• Shanz November 8, 2021, 4:03 pm

      That’s so convenient for Democrats. They did all the racist tyrannical shit but nope it’s now Republicans? Plz explain.

    • JD November 8, 2021, 6:08 pm

      Fact Checkers say this is false.🙄

    • John Boutwell November 8, 2021, 8:39 pm

      Put the pipe down son.

  • Joe Bhe November 8, 2021, 1:26 pm

    God bless America!

  • PAPAA993 November 8, 2021, 1:04 pm

    Amen 🙏 to the greatest generation!

    We need to act the sooner the better to stop all of this commie “woke”,”LGBTQRSTUVWXYZ” BS nonsense! 🤬

  • JayW November 8, 2021, 1:00 pm

    I watched a black and white movie about this in the past year. I don’t remember the name but it was probably made in the 1950’s. There is also the movie “An American Story” 1992 loosely based on the Battle of Athens, Tennessee. The book “The Fighting Bunch” by Chris DeRose gives a full accounting of the “battle”.

  • nathan h fryer November 8, 2021, 11:33 am

    I’m a US Army vet…and this story makes me damn proud of this country…This is our home!…and no one is ever gonna take it from us…WE the People!…are the keepers of this nation…NOT corrupt politicains!…And if you wanna try to corral us in…BRING YOUR LUNCH!!

  • Michael A Keim November 8, 2021, 11:09 am

    Gee, corrupt democrats. Deju vous all over again

  • Don Greca November 8, 2021, 10:37 am

    I love history and I love this country. The second amendment is the ONLY reason we are still free at all. We are on the cusp of losing our Republic and this story gives me hope. God Bless America and God Bless those great people of the greatest generation.

  • Thomas Bauman November 8, 2021, 10:01 am


    • nathan h fryer November 8, 2021, 11:40 am

      Amen Mr. Bauman!….The DC “gathering” was a microscopic event…compaired to what it could’ve been.

  • Larry Reade November 8, 2021, 9:51 am

    This is the ultimate reason why the Second Amendment exists, not to go target shooting or even hunting. Don’t allow the Leftists to disarm our country or we will become just like all the other defenseless countries around the world, full of “subjects” & not citizens, with rights.

  • Frank November 8, 2021, 9:50 am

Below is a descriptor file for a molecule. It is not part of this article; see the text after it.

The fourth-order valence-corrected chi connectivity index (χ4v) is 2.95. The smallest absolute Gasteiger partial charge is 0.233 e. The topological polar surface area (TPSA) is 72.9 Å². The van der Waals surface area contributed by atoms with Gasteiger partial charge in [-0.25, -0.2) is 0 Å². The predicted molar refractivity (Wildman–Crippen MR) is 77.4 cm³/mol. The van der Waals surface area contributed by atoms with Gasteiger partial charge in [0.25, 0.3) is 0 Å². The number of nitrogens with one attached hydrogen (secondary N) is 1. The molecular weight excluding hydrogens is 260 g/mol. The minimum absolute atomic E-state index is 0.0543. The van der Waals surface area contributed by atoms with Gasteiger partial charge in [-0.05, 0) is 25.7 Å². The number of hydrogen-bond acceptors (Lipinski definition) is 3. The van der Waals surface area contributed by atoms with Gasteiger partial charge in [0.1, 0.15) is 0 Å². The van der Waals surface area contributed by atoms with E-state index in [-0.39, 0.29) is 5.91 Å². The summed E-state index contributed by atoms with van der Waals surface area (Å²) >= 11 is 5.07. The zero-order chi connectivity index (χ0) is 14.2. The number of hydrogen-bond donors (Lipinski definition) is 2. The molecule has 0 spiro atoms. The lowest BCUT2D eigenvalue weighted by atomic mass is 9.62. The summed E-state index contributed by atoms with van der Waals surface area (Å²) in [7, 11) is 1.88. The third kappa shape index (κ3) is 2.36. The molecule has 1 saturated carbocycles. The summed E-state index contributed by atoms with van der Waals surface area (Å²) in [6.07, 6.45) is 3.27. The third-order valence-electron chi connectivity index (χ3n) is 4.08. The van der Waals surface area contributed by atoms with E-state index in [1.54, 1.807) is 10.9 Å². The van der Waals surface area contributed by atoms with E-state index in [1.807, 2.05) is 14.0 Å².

Thank you, Will. I can’t imagine a more appropriate article for the current direction of our nation. It should be required reading for all of the “open” and “closeted” marxists in our society.

  • Austin Rogers November 8, 2021, 9:34 am

    I know of another little town in Tennessee a but further north that could use a good sweeping.

  • Rijrunr November 8, 2021, 8:23 am

    My dad is in the Marine photo you show in this article. The caption is spot on. I once saw my dad pull a bunch of parking tickets out of the glove compartment and said I need to stop at the station and take care of these. I was thinking he was planning to pay them. No. He walks in and throws them on the chiefs desk. The chief says. “ What do you want me do do with those Bill?”. My dad say” IDK chief. They belong to you.” And we walked out. Truth is my dad was one of those well respected vets in a small town. I once saw him physically throw a bunch of kids out of a restaurant for cussing in front of women and causing a ruckus. We ate for free. BTW. By the end of the war, he turned 18. He left work in a glass factory to fight. His dad died in a mine explosion when he was 12. They were tough SOB’s in those days… Anyway. Thought I would share….

    • Timm Heisey November 8, 2021, 10:20 am

      Thanks for sharing about your dad. My grandfather was a ship captain at Pearl Harbor. It was always amusing to me to watch some punk in public get slapped and reprimanded by him.

  • Dan Gore November 8, 2021, 7:53 am

    Looks like this needs to happen again. If you know what I mean!🤔🤔🤔🤔🤔

    • Jon Dough November 8, 2021, 9:22 am

      I completely agree Dan… But on a much larger scale

  • Jackpine November 8, 2021, 7:00 am

    Inspirational slice of US history, thank you.